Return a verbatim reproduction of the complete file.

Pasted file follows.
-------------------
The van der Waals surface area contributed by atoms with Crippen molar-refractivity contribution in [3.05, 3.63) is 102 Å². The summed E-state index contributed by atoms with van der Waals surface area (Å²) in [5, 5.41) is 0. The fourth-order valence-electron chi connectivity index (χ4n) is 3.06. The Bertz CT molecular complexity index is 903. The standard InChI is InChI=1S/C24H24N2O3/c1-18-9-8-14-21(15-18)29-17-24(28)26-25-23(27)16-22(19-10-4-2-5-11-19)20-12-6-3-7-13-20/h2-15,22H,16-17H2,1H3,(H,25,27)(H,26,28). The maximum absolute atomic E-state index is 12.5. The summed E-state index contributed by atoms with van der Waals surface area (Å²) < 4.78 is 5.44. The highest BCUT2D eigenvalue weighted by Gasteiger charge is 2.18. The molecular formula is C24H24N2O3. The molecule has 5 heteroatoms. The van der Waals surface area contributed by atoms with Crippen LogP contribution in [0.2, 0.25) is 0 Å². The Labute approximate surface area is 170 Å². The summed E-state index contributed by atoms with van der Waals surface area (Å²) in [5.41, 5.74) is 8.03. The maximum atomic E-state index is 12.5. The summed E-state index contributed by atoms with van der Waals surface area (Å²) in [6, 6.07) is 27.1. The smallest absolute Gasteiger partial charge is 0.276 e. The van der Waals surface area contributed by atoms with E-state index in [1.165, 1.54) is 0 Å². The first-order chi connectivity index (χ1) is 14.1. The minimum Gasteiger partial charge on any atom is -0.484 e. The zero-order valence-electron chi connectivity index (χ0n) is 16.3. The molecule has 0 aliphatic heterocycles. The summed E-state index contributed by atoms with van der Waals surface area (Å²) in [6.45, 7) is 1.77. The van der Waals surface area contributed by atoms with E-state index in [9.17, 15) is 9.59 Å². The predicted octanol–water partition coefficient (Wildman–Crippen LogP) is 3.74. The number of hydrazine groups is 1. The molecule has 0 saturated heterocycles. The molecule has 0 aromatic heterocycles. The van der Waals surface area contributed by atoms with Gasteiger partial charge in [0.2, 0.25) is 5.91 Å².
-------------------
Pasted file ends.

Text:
The van der Waals surface area contributed by atoms with Crippen molar-refractivity contribution in [3.05, 3.63) is 102 Å². The summed E-state index contributed by atoms with van der Waals surface area (Å²) in [5, 5.41) is 0. The fourth-order valence-electron chi connectivity index (χ4n) is 3.06. The Bertz CT molecular complexity index is 903. The standard InChI is InChI=1S/C24H24N2O3/c1-18-9-8-14-21(15-18)29-17-24(28)26-25-23(27)16-22(19-10-4-2-5-11-19)20-12-6-3-7-13-20/h2-15,22H,16-17H2,1H3,(H,25,27)(H,26,28). The maximum absolute atomic E-state index is 12.5. The summed E-state index contributed by atoms with van der Waals surface area (Å²) < 4.78 is 5.44. The highest BCUT2D eigenvalue weighted by Gasteiger charge is 2.18. The molecular formula is C24H24N2O3. The molecule has 5 heteroatoms. The van der Waals surface area contributed by atoms with Crippen LogP contribution in [0.2, 0.25) is 0 Å². The Labute approximate surface area is 170 Å². The summed E-state index contributed by atoms with van der Waals surface area (Å²) in [5.41, 5.74) is 8.03. The maximum atomic E-state index is 12.5. The summed E-state index contributed by atoms with van der Waals surface area (Å²) in [6, 6.07) is 27.1. The smallest absolute Gasteiger partial charge is 0.276 e. The van der Waals surface area contributed by atoms with E-state index in [1.165, 1.54) is 0 Å². The first-order chi connectivity index (χ1) is 14.1. The minimum Gasteiger partial charge on any atom is -0.484 e. The zero-order valence-electron chi connectivity index (χ0n) is 16.3. The molecule has 0 aliphatic heterocycles. The summed E-state index contributed by atoms with van der Waals surface area (Å²) in [6.45, 7) is 1.77. The van der Waals surface area contributed by atoms with E-state index in [9.17, 15) is 9.59 Å². The predicted octanol–water partition coefficient (Wildman–Crippen LogP) is 3.74. The number of hydrazine groups is 1. The molecule has 0 saturated heterocycles. The molecule has 0 aromatic heterocycles. The van der Waals surface area contributed by atoms with Gasteiger partial charge in [0.2, 0.25) is 5.91 Å².